The 3D-printed organ is coming, and Canadian firms are leading the way

Industry could be worth billions

 
Aspect Biosystems can print human tissues in the lab

(Aspect Biosystems Ltd.)

Every human being is unique. That’s one reason three-dimensional printing, which enables the creation of products tailored to individual preferences and needs, is a natural fit for the medical field. The technology has already spurred a great leap forward in the way prosthetic limbs, and artificial bones and joints are made, for example. A surgical first was achieved last July in New York when doctors used a 3D replica of an infant’s heart, created from an MRI scan, to guide them through an operation on the child’s actual heart to overcome a congenital defect.

But applications for 3D printing, the process of making a physical object from a digital model by adding successive layers of material, don’t stop at creating inanimate objects. Perhaps the most lucrative—and life-saving—use may lie in reproducing living soft tissue, a field known as bioprinting. Organovo, a startup in San Diego, has already gone public with a market capitalization of half a billion dollars on the strength of its method for printing living cells. (So far, the company’s cell cultures are reported to be small, about the size of a postage stamp, and not fully functional.) A handful of other companies and even the U.S. military are developing their own methods of bioprinting, which could be a US$8.4 billion industry as soon as 2025, according to technology advisory firm Lux Research. Still more promising early-stage technologies, though, are coming out of Canada.

WATCH: How a 3D printer works »

In September, University of Toronto graduate students Arianna McAllister and Lian Leng were awarded the 2014 James Dyson Award for Canada for the PrintAlive Bioprinter. (They will go on to compete for the worldwide prize sponsored by the British billionaire inventor.) PrintAlive specializes in printing skin from a patient’s own cells, which one day could enable burn victims to avoid painful skin grafts from other parts of their bodies. PrintAlive is also notable for being faster, more compact and cheaper than other bioprinters currently in development that function more like ink-jet printers.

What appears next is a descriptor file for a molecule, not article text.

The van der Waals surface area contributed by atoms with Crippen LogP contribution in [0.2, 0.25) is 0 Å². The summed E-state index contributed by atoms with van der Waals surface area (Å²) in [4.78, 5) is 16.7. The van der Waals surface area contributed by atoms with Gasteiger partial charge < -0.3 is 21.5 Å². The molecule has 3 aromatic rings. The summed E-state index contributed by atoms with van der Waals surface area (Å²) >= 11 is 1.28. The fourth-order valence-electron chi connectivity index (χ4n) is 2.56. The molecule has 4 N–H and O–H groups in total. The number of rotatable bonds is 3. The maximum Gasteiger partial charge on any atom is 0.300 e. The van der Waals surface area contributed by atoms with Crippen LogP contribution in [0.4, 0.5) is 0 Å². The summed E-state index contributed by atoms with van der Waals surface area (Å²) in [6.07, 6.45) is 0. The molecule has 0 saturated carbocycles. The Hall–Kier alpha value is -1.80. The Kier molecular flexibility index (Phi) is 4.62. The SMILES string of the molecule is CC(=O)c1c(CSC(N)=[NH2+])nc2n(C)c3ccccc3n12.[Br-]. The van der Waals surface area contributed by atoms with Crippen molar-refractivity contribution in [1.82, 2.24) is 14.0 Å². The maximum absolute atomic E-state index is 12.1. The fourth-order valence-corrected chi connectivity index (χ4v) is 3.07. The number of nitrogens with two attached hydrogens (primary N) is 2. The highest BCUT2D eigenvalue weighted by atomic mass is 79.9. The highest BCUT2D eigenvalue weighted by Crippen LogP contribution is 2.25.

The industry’s holy grail, however, is the production of functioning organs. That’s conceivably within our grasp, says Dr. Sam Wadsworth, one of four principals in Aspect Biosystems, a company incubated at the University of British Columbia. Aspect has developed a bioprinter that, like PrintAlive, eschews ink-jet printing technology, which can end up killing cells.

Based on a 3D image such as an MRI scan, Aspect’s machine builds relatively complex organic structures out of a “hydrogel” embedded within cells taken from the body and grown in a cell culture. “We get a really high rate of survival, optimized specifically for printing living cells,” Wadsworth says. The company is currently working with a major pharmaceutical firm to print lung airways for use in testing medications to combat airway fibrosis, a condition that kills 100,000 Americans a year.

“At the moment, [the illness] is a bit of a death sentence,” says Wadsworth, a cell biologist at St. Paul’s Hospital in Vancouver. Animal testing has proven to be a poor predictor of how humans will respond to treatment. “There are around 200 different ways of curing a mouse from this disease, but none of them have shown any efficacy in humans.”

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By printing multiple lung airways—or any other afflicted organ—from a human patient and testing drugs on them, pharma companies can bypass the ethically challenged practice of testing on animals and proceed to human clinical trials with greater confidence the drugs will actually work, according to Wadsworth. Clinical trials represent a large part of the US$40 billion or so the pharmaceutical industry spends every year on research and development, so any way to expedite the process would save big money, too.

Aspect has adopted Organovo’s business model in that it aims to sell the tissues as opposed to the printers, at least at first. “The market for tissues is huge, and that’s just from the pharmaceutical industry,” Wadsworth says. Further down the road, he foresees a business making living tissues for hospitals and clinics directly for the purposes of personalized medicine. Instead of giving a cancer patient a cocktail of 15 drugs as is done now, doctors could print 15 tumours from a biopsy and determine which one is most effective before issuing a prescription to the patient.

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The company’s “moon shot,” which Wadsworth estimates is 10 to 15 years out, would be printing entire replacement organs from a patient’s own cells. While mindful of the negative connotations that might arise from manufacturing body parts and implanting them, cyborg style, in humans, he doubts someone on a waiting list for a new kidney and requiring daily dialysis would have such qualms. “The families of patients in this situation will see what we’re doing in a positive light,” he says.

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